After a 4 year break, why not go for the other extreme? So here we are with roughly a week since last release! and quite a bit done too (full details in the changelog).
A significant change has been made to the way fine tunes in modules are handled, this has removed the need of a 4K LUT and impact on system bus when working with samples with a fine tune applied, as well as much more accurate playback of these samples with other effects.
As well as optimisations to the code to free up some extra cycles on the DSP, we have exposed a couple of SE status registers, allowing users to monitor for successful stopping of the DSP, and the status of sample voices, so now you can look to see if there is a voice doing nothing and fire a sample on it, instead of overwriting an existing sample.
Also the ability to stop a looping sample when it reaches the end of the loop, and not immediately.
As always, it can be downloaded here
After over 4 years! unfortunately most of those years have been spent languishing in a variety of code repositories and not being developed. Although along the way some bugs and omissions have been patched and a small amount of tidying up. Nothing too ground breaking, equates for Joysticks are correct in this release and the DSP stop code finally works thanks to Shamus. Hoping to get through the backlog of bugs and push another release out much sooner (although 4 years shouldn’t be hard to beat 🙂 ).
As always, get the latest version here
A much smaller than originally planned update, I was just too excited to get the new pad reading release out there, as well as the updated manual.
As well as the release of this version I have also updated the website to include a list of known and resolved bugs. If you find a bug that’s not already listed here, please let me know.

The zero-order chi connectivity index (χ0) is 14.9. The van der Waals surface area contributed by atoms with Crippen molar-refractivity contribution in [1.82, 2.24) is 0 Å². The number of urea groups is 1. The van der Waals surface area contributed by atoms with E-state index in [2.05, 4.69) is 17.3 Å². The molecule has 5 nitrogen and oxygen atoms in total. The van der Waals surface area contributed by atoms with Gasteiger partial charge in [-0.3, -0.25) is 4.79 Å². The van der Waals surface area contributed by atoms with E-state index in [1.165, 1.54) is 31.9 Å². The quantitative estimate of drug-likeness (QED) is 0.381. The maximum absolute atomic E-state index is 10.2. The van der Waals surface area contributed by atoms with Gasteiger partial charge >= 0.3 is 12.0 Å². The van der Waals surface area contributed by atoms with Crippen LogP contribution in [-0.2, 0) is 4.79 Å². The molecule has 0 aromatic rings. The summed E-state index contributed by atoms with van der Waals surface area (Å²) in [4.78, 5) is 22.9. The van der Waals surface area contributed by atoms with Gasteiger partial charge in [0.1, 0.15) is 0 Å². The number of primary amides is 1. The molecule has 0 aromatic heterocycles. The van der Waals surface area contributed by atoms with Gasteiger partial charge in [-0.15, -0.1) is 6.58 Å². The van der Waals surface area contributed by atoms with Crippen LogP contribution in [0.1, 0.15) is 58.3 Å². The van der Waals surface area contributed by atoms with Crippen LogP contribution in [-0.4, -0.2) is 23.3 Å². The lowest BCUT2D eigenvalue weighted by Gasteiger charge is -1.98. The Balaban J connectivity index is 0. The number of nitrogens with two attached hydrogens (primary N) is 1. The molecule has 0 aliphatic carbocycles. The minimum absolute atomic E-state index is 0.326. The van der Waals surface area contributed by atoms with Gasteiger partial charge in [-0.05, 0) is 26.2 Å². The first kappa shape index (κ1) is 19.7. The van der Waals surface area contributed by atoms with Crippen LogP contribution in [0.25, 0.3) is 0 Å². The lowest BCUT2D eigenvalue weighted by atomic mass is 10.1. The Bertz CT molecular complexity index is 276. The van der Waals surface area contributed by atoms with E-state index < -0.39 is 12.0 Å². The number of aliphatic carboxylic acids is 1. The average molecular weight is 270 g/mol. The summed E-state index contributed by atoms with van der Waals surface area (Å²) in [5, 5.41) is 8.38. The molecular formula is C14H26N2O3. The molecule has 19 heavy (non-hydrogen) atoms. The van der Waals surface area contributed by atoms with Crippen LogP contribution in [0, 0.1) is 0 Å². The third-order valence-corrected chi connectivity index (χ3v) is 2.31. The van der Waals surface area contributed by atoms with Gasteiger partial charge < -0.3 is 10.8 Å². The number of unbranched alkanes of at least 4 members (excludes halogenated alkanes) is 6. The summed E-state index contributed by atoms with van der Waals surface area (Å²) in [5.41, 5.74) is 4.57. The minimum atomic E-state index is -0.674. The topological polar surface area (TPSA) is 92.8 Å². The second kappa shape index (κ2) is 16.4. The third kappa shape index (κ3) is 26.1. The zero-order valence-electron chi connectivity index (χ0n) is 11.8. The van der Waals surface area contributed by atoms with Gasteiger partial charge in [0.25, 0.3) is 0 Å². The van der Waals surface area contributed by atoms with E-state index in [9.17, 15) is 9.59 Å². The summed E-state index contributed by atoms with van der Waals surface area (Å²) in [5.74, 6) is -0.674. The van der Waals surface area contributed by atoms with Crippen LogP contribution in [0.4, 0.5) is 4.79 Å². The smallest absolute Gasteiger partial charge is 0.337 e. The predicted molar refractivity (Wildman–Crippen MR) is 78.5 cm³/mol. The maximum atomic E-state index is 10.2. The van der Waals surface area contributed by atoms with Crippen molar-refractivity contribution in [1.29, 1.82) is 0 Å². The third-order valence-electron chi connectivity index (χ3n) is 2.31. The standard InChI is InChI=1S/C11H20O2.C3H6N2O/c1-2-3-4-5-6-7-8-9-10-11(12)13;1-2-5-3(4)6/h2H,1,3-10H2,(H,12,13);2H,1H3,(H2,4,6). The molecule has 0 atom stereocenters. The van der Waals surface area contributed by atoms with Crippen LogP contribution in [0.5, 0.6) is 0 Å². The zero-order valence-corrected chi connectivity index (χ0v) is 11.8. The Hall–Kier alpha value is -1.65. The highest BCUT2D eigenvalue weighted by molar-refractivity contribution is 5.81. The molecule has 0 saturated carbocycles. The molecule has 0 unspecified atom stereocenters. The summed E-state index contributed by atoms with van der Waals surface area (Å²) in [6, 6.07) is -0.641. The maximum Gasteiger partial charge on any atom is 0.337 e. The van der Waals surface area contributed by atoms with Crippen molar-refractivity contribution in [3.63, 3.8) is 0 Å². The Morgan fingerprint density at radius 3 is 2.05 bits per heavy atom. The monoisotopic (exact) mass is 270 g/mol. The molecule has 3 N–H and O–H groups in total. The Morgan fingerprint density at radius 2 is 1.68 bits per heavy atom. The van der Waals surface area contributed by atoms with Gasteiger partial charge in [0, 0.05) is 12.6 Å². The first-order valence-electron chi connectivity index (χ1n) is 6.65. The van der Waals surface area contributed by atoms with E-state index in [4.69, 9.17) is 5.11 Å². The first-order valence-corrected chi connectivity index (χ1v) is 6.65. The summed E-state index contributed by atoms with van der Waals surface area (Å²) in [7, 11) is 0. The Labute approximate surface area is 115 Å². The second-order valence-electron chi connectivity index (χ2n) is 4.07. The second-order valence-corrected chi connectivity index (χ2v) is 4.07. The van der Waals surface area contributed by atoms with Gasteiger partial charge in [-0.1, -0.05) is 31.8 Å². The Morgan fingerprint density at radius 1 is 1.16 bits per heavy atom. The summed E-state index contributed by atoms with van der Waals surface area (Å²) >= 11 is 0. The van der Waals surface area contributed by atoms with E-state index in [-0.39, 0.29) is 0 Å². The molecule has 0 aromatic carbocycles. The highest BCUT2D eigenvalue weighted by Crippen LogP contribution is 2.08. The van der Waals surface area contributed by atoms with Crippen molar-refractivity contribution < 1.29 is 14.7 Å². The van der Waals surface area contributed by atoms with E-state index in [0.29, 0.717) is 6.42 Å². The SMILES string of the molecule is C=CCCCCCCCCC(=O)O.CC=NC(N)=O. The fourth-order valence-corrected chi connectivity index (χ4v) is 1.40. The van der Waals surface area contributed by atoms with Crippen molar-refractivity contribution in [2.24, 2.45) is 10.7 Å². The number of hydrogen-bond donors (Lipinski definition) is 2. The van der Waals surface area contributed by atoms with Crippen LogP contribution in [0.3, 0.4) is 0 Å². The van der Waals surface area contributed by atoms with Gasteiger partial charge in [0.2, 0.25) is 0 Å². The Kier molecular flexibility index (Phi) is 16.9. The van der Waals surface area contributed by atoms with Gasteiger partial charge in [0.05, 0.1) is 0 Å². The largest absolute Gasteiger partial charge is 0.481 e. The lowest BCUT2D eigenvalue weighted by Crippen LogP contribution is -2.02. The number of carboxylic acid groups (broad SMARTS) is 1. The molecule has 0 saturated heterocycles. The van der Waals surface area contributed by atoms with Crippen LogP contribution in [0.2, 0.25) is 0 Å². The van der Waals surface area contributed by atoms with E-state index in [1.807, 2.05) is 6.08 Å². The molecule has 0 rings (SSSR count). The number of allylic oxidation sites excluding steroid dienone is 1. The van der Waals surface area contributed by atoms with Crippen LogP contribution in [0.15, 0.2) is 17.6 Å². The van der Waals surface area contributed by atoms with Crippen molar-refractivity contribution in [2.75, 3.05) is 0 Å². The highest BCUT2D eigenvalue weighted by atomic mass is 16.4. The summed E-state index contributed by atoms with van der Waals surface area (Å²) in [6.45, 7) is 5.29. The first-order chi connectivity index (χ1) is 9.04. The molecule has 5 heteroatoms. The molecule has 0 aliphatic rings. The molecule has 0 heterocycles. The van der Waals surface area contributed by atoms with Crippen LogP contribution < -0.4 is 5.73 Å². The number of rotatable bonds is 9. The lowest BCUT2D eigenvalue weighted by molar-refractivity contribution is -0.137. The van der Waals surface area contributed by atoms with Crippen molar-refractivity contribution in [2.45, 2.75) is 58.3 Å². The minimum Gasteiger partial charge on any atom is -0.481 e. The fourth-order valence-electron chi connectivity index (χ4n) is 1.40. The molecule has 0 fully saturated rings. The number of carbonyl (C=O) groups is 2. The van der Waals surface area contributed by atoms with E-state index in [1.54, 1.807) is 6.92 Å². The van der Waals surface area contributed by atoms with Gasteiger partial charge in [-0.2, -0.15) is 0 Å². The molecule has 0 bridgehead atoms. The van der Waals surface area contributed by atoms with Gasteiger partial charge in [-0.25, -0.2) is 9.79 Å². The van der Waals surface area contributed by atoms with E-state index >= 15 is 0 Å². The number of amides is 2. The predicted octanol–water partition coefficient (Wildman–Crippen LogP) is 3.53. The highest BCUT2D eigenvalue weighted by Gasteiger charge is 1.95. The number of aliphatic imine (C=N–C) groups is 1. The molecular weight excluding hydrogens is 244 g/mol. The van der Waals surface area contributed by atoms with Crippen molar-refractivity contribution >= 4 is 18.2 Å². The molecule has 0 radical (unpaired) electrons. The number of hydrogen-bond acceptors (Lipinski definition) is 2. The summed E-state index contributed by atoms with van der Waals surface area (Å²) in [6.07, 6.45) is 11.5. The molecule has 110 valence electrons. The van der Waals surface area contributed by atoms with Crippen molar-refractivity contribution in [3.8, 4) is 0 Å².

As always the latest version can be downloaded here
Another night spent working my way through the SoundEngine manual, version 0.21 nears launch, so there is a new feature to document, some old features I had forgotten to document (Thanks CJ for pointing those out 🙂 ) and a general tidy up here and there.
Still hoping to have the next version out this month (February), so keep checking back, or the usual places on AtariAge and Jagware (which I will update as and when it’s released).
Resources can be quite tight within the Jaguar system. All though CPUs fighting for time on the bus, only 2MB of RAM, 4MB (mostly) of cart space. Compromising assets to make a game fit or work isn’t something you want to do, especially the people that have created those assets 🙂
With that in mind I am always looking for ways to free up ROM/RAM, and keep the SoundEngine off the main bus as much as possible. I have spent the last few days pondering a few tweaks that could benefit both storage capacity and bus use, and from the initial very basic experiments tonight these are looking quite promising. I shouldn’t really count my bytes before they have hatched, but I am pretty sure that there could be some significant savings coming soon in regards to music playback on the Jaguar..
Watch this space…